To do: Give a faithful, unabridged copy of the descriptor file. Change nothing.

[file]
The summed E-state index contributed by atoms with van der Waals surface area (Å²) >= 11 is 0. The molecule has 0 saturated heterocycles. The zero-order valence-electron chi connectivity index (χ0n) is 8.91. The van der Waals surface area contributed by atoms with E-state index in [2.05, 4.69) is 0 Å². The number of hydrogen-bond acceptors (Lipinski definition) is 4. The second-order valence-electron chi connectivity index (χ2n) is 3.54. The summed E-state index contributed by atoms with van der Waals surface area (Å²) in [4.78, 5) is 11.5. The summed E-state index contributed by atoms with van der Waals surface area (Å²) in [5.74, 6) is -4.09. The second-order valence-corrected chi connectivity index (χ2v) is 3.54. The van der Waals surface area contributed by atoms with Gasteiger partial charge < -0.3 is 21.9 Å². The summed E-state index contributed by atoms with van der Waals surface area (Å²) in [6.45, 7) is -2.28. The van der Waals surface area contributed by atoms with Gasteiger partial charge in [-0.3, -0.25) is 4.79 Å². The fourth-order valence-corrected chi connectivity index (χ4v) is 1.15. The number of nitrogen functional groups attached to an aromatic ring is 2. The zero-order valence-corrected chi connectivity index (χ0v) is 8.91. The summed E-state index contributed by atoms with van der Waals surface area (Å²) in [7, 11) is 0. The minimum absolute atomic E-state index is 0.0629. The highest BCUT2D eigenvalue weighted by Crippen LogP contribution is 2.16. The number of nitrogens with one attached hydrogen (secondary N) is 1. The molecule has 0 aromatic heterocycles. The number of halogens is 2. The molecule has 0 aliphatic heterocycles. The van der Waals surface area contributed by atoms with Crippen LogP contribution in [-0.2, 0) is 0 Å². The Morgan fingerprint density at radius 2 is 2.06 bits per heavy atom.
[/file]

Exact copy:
The summed E-state index contributed by atoms with van der Waals surface area (Å²) >= 11 is 0. The molecule has 0 saturated heterocycles. The zero-order valence-electron chi connectivity index (χ0n) is 8.91. The van der Waals surface area contributed by atoms with E-state index in [2.05, 4.69) is 0 Å². The number of hydrogen-bond acceptors (Lipinski definition) is 4. The second-order valence-electron chi connectivity index (χ2n) is 3.54. The summed E-state index contributed by atoms with van der Waals surface area (Å²) in [4.78, 5) is 11.5. The summed E-state index contributed by atoms with van der Waals surface area (Å²) in [5.74, 6) is -4.09. The second-order valence-corrected chi connectivity index (χ2v) is 3.54. The van der Waals surface area contributed by atoms with Gasteiger partial charge < -0.3 is 21.9 Å². The summed E-state index contributed by atoms with van der Waals surface area (Å²) in [6.45, 7) is -2.28. The van der Waals surface area contributed by atoms with Gasteiger partial charge in [-0.3, -0.25) is 4.79 Å². The fourth-order valence-corrected chi connectivity index (χ4v) is 1.15. The number of nitrogen functional groups attached to an aromatic ring is 2. The zero-order valence-corrected chi connectivity index (χ0v) is 8.91. The summed E-state index contributed by atoms with van der Waals surface area (Å²) in [7, 11) is 0. The minimum absolute atomic E-state index is 0.0629. The highest BCUT2D eigenvalue weighted by Crippen LogP contribution is 2.16. The number of nitrogens with one attached hydrogen (secondary N) is 1. The molecule has 0 aromatic heterocycles. The number of halogens is 2. The molecule has 0 aliphatic heterocycles. The van der Waals surface area contributed by atoms with Crippen LogP contribution in [-0.2, 0) is 0 Å². The Morgan fingerprint density at radius 2 is 2.06 bits per heavy atom.